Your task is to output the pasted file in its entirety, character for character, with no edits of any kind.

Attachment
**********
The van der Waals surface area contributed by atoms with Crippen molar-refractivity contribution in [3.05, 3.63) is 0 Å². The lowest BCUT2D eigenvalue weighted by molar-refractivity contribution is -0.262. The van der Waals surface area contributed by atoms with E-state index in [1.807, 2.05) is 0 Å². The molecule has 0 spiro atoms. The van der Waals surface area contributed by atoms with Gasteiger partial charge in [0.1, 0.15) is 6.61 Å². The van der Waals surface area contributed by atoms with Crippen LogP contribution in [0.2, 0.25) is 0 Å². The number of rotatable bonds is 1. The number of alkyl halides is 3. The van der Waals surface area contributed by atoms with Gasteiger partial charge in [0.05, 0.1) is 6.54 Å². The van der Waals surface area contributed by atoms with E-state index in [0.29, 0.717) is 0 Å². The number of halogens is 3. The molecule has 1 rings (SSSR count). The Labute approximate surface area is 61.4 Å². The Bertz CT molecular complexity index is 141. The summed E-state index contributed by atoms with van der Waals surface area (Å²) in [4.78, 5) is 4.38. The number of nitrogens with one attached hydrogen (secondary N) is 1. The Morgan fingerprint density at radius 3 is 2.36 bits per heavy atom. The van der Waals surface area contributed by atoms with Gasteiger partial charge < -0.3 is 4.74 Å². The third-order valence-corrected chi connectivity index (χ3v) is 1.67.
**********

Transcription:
The van der Waals surface area contributed by atoms with Crippen molar-refractivity contribution in [3.05, 3.63) is 0 Å². The lowest BCUT2D eigenvalue weighted by molar-refractivity contribution is -0.262. The van der Waals surface area contributed by atoms with E-state index in [1.807, 2.05) is 0 Å². The molecule has 0 spiro atoms. The van der Waals surface area contributed by atoms with Gasteiger partial charge in [0.1, 0.15) is 6.61 Å². The van der Waals surface area contributed by atoms with Crippen LogP contribution in [0.2, 0.25) is 0 Å². The number of rotatable bonds is 1. The number of alkyl halides is 3. The van der Waals surface area contributed by atoms with Gasteiger partial charge in [0.05, 0.1) is 6.54 Å². The van der Waals surface area contributed by atoms with E-state index in [0.29, 0.717) is 0 Å². The number of halogens is 3. The molecule has 1 rings (SSSR count). The Labute approximate surface area is 61.4 Å². The Bertz CT molecular complexity index is 141. The summed E-state index contributed by atoms with van der Waals surface area (Å²) in [4.78, 5) is 4.38. The number of nitrogens with one attached hydrogen (secondary N) is 1. The Morgan fingerprint density at radius 3 is 2.36 bits per heavy atom. The van der Waals surface area contributed by atoms with Gasteiger partial charge < -0.3 is 4.74 Å². The third-order valence-corrected chi connectivity index (χ3v) is 1.67.